As you know, T4 will use Novatek’s patented proprietary Arctic Cascade liquefaction technology, with equipment manufactured and supplied by Russian contractors. Its target output is roughly 900 thousand tonnes of LNG per annum. We are very excited about Arctic Cascade as it takes advantage of the colder ambient temperature in the Arctic zone to liquefy our feedstock gas through a simple and efficient cascade process with ethane as the cooling agent. We will use this liquefaction process during the pilot phase on T4, with the aim of eventually scaling this technology for future use on our LNG projects.


SLS: Yamal is above the Arctic Circle, and ice poses a logistical challenge in the wintertime. Can you share some details about the type of ice-class carriers you are using and some of the issues involved in moving LNG cargoes in the Arctic?

MG: The colder temperatures pose both an opportunity and a challenge for us, but we have managed to demonstrate the efficacy of our operations, including shipping, in the Arctic zone of Russia. We designed a new ice-class LNG tanker – the ARC7 – with DSME building a fleet of 15 of these purposely built tankers to serve our Yamal LNG project. Presently, we have 10 ARC7 ice-class tankers in operations, with another five tankers to be delivered throughout 2019. Twelve conventional LNG tankers and some lower-designated ARC4 tankers supplement our fleet.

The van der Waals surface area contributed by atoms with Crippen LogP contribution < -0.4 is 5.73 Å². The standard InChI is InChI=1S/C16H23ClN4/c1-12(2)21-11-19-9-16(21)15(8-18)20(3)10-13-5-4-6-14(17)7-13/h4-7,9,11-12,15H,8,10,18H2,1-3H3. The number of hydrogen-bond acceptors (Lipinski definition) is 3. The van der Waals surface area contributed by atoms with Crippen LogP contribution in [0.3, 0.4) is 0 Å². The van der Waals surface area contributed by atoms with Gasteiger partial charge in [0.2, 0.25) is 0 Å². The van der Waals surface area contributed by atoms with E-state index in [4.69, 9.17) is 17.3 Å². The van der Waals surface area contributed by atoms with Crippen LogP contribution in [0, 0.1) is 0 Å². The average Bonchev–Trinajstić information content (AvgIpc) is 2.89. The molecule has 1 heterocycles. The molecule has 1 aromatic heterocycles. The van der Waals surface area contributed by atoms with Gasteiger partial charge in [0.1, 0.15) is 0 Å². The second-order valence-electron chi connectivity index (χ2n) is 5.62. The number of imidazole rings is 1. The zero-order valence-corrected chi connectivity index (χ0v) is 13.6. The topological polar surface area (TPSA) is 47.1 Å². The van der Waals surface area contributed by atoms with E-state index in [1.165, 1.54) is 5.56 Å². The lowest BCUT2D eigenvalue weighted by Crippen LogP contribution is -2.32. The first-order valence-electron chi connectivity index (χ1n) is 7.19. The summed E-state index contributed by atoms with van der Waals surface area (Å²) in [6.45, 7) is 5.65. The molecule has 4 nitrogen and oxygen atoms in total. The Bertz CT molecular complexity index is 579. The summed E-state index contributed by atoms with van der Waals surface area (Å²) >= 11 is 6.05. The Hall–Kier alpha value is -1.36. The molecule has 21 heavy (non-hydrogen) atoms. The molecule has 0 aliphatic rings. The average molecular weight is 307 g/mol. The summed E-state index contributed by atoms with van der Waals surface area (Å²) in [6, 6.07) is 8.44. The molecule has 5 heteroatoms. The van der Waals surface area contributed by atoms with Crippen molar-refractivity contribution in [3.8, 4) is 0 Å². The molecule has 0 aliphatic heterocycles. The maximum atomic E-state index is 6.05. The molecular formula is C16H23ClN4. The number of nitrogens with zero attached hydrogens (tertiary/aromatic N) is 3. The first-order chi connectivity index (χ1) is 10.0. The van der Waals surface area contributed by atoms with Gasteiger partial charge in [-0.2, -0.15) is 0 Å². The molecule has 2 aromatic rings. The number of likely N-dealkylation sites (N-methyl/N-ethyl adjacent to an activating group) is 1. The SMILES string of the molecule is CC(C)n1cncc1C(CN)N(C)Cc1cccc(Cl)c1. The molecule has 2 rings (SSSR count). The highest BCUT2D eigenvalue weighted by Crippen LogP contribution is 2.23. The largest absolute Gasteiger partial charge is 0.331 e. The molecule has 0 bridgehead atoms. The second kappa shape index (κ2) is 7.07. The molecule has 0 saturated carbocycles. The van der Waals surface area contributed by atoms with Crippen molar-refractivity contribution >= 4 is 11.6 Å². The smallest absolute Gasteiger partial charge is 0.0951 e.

The ARC7 ice-class tankers have performed above design expectations and have navigated the Northern Sea Route without the assistance of nuclear icebreakers. The vessels are designed with a cargo capacity of 170,000 m3, a length of 299 m, a wide of 50 m and a height of 60 m. They are powered by 45 MWt and have a displacement of 144,000 tons. The vessel design allows for tanker to crush two-meter thick brine ice with azipod steering going forward and back as well as side-to-side laterally. They are incredible ice-class LNG tankers and the present fleet is sufficient to meet our shipping requirements.


SLS: Novatek has also had to manage a busy schedule of transhipment operations at four open-sea locations in Northern Norway. Can you give some more detail on these transhipments?

MG: One of the areas where we spend a lot of time is optimizing our logistical operations. As you can appreciate, optimizing our logistics entails more than just ensuring the efficient use of ARC7 tankers, as we need to also coordinate port operations, icebreaker requirements, and as you rightly mentioned our transhipment operations.

Last year, we created a wholly owned subsidiary Maritime Transport, or MART, which will eventually coordinate internally all of our logistical requirements. We felt this was the next logical evolutionary step since logistics will play a huge role in our future LNG platform.